Opening Reception: Wednesday, May 2, 2012 @ 4PM

Posted on April 27, 2012


The Skybridge Art & Sound Space is pleased to announce the opening of  Not Wanting to Say Anything About John Cage, an exhibition inspired by the legacy of one of the most influential composers and artists of the 20th century.

In a career spanning more than sixty years, Cage crafted works that transformed the way we understand music, sound, performance, and language.  Some of his most significant theories and compositions evolved during his tenure as both a student and instructor at The New School in the period 1956-1961.  These included his participation in the Fluxus movement, a number of whose members enrolled in Cage’s course in “Experimental Composition,” and his growing interest in Zen Buddhism as a result of attending D. T. Suzuki’s course at the New School.

Among the explorations that Cage participated in was the creation of visual scores, and one of the resulting works, Not Wanting to Say Anything About Marcel, a version of which is in the New School’s collection, served as the main influence for the exhibition.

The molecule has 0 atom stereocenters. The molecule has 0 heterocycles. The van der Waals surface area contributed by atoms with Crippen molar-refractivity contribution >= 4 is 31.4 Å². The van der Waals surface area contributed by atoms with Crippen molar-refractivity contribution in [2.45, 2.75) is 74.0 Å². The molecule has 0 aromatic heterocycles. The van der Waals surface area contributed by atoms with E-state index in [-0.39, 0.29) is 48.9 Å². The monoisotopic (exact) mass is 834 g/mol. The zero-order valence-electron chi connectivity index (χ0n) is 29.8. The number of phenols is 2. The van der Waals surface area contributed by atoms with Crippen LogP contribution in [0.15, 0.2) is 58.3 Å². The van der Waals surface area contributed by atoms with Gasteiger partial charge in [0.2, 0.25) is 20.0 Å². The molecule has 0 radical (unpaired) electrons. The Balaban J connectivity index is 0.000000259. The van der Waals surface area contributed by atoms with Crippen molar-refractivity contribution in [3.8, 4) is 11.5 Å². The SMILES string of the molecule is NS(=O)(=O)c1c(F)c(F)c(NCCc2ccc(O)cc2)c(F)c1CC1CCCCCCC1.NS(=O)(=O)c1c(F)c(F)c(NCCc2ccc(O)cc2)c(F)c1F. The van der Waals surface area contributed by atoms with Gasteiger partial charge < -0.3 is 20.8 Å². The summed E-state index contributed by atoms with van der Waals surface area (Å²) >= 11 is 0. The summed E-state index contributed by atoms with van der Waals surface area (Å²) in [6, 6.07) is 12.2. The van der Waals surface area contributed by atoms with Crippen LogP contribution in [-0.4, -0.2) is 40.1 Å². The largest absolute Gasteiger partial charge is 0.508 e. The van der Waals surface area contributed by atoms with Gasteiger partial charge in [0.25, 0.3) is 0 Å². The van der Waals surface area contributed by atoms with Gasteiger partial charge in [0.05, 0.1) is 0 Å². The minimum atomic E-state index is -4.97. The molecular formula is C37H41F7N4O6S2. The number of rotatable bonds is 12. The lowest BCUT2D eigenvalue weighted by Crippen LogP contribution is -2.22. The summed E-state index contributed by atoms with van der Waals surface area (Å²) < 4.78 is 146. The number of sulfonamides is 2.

The show includes interactive sound installations, with contributions from students in Ivan Raykoff’s class “Re-imagining John Cage,” as well as three large-scale visual, aural and performative art pieces produced by Aron Cohen, Reena Katz, and         Leah Raintree, graduate students in the MFA Fine Arts program at Parsons.  Although differing in intent and material output, the works of these three young artists reveal a profound connection with some of the ideas and processes that informed Cage’s work, such as the use of chance operations, a detachment from personal expression in favor of the expressivity of things in themselves, and a concern with nature and its preservation.

Aron Louis Cohen responds to the ecological, social, and political implications of industrialized processes that sustain our way of life through direct interaction with materials from his daily environment.  Reena Katz works with live and recorded talking, whispering, yelling and listening to consider bodies as sites of knowledge, and communication as a social and political practice.  Leah Raintree is a multi-disciplinary artist whose practice addresses our relationship to land, the environment, and the permeability of bodies in space.

For the opening of the exhibit on May 2nd, Katz and Raintree will collaborate on a live performance in which the sound of Raintree’s workings in stone will be recorded by Katz and broadcast throughout the Vera List Courtyard of The New School.

Other elements of the show include interactive installations, soundscapes, videos of Cage in performance, as well as found objects and visual displays designed to transport the visitor into a Cageian milieu.

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